Apple is unhappy with the “Apple-Man” title that indie film director Vasyl Moskalenko is planning to use for a comedy film that’s in development, with the Cupertino company opposing Moskalenko’s “Apple-Man” trademark registration application. (via iPhone in Canada).
Moskalenko in 2020 launched a successful Kickstarter project for “Apple-Man,” an action comedy film that’s about a part-human part-apple superhero who can levitate apples, and now that the film is in post-production, Apple is taking issue with the “Apple-Man” name. In a YouTube video, Moskalenko explains that Apple opposed the Apple-Man trademark and “initiated trial proceedings,” sending him a 467-page document “full of lawyer terminology.”
“My film has nothing to do with Apple corporation,” Moskalenko says in the video. “I’ve never mentioned anything about MacBooks, iPhones, iPads and so on. Not a single word.” Moskalenko says that his movie is about apples, “the fruits.” Apple appears to be concerned that consumers will think “Apple-Man” is associated with or approved by Apple.
In an appeal to Apple, Moskalenko says that he has “nothing but respect” for the company, and that his film is in no way related to the iPhone, MacBooks, or other Apple products.
Dear Apple company, I understand that you want to protect your business and your product from any negative impact in any possible way, but under no circumstances do I have any intent to harm your brand with my movie. There are no negative associations or negative connotations with this production.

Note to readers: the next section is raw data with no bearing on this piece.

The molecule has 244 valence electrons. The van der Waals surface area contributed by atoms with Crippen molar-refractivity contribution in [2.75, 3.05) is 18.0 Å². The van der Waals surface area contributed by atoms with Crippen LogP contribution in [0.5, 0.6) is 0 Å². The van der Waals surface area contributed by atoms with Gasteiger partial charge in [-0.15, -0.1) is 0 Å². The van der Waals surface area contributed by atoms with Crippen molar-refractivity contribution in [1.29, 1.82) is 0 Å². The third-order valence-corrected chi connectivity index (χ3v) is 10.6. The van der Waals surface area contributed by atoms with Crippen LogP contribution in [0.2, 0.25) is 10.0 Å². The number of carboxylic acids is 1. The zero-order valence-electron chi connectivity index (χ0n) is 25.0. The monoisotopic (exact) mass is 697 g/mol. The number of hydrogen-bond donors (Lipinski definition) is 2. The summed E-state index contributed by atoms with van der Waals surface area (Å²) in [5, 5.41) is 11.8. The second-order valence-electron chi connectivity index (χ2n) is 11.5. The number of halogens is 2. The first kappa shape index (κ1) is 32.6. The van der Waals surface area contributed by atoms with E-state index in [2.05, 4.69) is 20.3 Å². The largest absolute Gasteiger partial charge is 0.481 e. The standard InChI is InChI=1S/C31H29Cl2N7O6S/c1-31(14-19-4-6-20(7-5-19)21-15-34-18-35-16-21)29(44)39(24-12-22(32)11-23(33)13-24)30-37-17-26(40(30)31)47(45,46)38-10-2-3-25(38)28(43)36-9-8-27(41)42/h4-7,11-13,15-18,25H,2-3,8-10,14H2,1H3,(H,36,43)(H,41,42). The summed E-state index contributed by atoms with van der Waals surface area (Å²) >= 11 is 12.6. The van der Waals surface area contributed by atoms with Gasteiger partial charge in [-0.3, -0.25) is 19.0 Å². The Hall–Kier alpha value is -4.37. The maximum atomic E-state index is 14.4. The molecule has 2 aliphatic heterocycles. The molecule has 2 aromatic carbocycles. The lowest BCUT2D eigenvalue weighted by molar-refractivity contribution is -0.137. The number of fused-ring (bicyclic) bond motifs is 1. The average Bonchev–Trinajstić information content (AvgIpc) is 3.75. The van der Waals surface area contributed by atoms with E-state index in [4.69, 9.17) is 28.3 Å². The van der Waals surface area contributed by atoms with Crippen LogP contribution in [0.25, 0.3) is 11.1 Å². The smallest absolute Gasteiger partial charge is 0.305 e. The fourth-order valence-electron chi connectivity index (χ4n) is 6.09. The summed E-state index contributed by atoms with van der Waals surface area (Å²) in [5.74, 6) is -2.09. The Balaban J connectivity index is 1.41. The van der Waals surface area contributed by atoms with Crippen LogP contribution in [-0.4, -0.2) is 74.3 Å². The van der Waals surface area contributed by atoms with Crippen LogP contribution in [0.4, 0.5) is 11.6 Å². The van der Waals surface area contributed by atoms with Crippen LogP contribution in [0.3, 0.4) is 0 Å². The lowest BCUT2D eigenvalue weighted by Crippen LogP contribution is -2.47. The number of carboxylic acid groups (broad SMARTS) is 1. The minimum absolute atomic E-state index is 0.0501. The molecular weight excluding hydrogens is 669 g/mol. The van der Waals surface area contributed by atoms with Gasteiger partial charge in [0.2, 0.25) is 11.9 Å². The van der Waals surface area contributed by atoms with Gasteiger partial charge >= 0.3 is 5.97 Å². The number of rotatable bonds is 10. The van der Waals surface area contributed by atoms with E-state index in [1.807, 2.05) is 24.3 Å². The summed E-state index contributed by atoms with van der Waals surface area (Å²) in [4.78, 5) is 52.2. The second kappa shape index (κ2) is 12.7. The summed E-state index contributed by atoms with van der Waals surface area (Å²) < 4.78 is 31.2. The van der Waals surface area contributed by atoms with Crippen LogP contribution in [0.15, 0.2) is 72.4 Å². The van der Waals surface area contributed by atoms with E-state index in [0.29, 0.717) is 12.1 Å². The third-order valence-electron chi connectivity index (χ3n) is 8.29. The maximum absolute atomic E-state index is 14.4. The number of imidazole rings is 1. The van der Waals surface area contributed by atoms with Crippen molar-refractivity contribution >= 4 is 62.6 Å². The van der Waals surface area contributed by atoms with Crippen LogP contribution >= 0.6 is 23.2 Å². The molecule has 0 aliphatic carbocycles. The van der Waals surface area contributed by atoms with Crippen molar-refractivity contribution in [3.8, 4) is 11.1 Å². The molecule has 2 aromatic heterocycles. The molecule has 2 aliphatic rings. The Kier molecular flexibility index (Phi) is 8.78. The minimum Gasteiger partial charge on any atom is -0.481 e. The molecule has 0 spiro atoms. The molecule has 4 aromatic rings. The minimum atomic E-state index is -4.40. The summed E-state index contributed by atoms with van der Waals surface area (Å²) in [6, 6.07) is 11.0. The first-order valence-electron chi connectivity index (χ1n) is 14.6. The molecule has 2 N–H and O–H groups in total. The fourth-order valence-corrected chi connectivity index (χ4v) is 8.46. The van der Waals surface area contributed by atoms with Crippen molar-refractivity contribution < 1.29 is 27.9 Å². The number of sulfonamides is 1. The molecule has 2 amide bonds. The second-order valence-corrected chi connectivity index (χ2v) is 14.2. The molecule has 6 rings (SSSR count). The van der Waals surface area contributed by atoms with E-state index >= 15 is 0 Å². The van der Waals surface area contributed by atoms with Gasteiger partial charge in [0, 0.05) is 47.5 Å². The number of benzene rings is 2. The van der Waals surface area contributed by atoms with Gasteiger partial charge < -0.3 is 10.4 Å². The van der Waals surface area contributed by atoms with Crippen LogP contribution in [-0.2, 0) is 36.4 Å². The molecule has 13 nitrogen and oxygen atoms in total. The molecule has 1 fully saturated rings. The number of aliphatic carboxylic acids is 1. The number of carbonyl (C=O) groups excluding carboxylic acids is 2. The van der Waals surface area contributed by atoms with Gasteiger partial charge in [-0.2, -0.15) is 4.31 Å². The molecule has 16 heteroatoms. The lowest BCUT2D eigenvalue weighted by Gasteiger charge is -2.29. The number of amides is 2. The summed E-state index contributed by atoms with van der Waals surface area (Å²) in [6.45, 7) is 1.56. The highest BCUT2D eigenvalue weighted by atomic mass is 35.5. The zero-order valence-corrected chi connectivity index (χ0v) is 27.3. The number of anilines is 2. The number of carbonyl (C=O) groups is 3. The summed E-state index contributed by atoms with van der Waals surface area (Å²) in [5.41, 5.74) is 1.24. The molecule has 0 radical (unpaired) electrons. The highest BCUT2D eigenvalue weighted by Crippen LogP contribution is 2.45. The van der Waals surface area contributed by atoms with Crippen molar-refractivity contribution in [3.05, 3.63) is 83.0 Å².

And I would be happy to forward you a final cut to judge for yourself. I’m not going to produce cell phones, computers, software, anything that might be deemed to conflict with your brand. I just want to make a comedy movie about a superhero with a super power that is related with everyone’s favorite fruit.
Moskalenko says that he is “open to any negotiations” and hopes that he can reach an agreement with Apple. He also told iPhone in Canada that he is worried he’ll have to spend his Kickstarter money on litigation.
Should his trademark registration be denied, Moskalenko is also concerned that Apple would be able to demand that the film is deleted following its release. “It actually looks like trademark bullying,” he said to iPhone in Canada.
Apple has gotten involved in other major trademark disputes over designs that seem to have little relation to the company. Last year, Apple opposed the trademark of Prepear because the pear-shaped logo looked too much like Apple’s own logo. Prepear and Apple were able to settle the issue after Prepear made small tweaks to the leaf design of the pear.